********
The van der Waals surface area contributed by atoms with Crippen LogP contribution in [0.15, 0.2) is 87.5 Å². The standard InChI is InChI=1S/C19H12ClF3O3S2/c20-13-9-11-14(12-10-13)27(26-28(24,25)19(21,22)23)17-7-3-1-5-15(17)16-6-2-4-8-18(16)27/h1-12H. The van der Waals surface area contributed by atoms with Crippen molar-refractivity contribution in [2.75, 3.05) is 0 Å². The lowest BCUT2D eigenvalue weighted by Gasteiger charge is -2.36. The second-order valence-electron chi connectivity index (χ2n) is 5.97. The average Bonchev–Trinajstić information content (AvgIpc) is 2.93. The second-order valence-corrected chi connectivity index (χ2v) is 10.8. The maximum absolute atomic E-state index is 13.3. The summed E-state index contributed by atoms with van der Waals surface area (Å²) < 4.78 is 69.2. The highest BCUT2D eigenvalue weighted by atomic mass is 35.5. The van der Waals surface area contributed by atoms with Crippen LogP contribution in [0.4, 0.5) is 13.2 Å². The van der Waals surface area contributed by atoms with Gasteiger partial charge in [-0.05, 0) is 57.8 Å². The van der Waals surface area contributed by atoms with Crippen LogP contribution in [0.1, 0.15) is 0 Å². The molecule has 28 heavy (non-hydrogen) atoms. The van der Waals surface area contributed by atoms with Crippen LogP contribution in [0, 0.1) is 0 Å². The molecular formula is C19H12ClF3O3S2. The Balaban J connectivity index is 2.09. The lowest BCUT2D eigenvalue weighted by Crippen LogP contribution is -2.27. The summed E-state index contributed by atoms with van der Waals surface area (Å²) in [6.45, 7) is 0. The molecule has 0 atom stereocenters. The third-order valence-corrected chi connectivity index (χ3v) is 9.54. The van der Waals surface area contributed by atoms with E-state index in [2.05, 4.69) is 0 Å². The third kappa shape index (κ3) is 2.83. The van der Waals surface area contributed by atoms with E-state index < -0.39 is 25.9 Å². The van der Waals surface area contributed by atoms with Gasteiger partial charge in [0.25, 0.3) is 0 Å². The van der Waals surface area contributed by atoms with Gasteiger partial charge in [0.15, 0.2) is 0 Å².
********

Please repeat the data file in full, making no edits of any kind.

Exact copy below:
The van der Waals surface area contributed by atoms with Crippen LogP contribution in [0.15, 0.2) is 87.5 Å². The standard InChI is InChI=1S/C19H12ClF3O3S2/c20-13-9-11-14(12-10-13)27(26-28(24,25)19(21,22)23)17-7-3-1-5-15(17)16-6-2-4-8-18(16)27/h1-12H. The van der Waals surface area contributed by atoms with Crippen molar-refractivity contribution in [2.75, 3.05) is 0 Å². The lowest BCUT2D eigenvalue weighted by Gasteiger charge is -2.36. The second-order valence-electron chi connectivity index (χ2n) is 5.97. The average Bonchev–Trinajstić information content (AvgIpc) is 2.93. The second-order valence-corrected chi connectivity index (χ2v) is 10.8. The maximum absolute atomic E-state index is 13.3. The summed E-state index contributed by atoms with van der Waals surface area (Å²) < 4.78 is 69.2. The highest BCUT2D eigenvalue weighted by atomic mass is 35.5. The van der Waals surface area contributed by atoms with Crippen LogP contribution in [0.4, 0.5) is 13.2 Å². The van der Waals surface area contributed by atoms with Gasteiger partial charge in [-0.05, 0) is 57.8 Å². The van der Waals surface area contributed by atoms with Crippen LogP contribution in [0.1, 0.15) is 0 Å². The molecule has 28 heavy (non-hydrogen) atoms. The van der Waals surface area contributed by atoms with Crippen LogP contribution in [0, 0.1) is 0 Å². The molecular formula is C19H12ClF3O3S2. The Balaban J connectivity index is 2.09. The lowest BCUT2D eigenvalue weighted by Crippen LogP contribution is -2.27. The summed E-state index contributed by atoms with van der Waals surface area (Å²) in [6.45, 7) is 0. The molecule has 0 atom stereocenters. The third-order valence-corrected chi connectivity index (χ3v) is 9.54. The van der Waals surface area contributed by atoms with E-state index in [2.05, 4.69) is 0 Å². The third kappa shape index (κ3) is 2.83. The van der Waals surface area contributed by atoms with E-state index < -0.39 is 25.9 Å². The van der Waals surface area contributed by atoms with Gasteiger partial charge in [0.25, 0.3) is 0 Å². The van der Waals surface area contributed by atoms with Gasteiger partial charge in [0.15, 0.2) is 0 Å².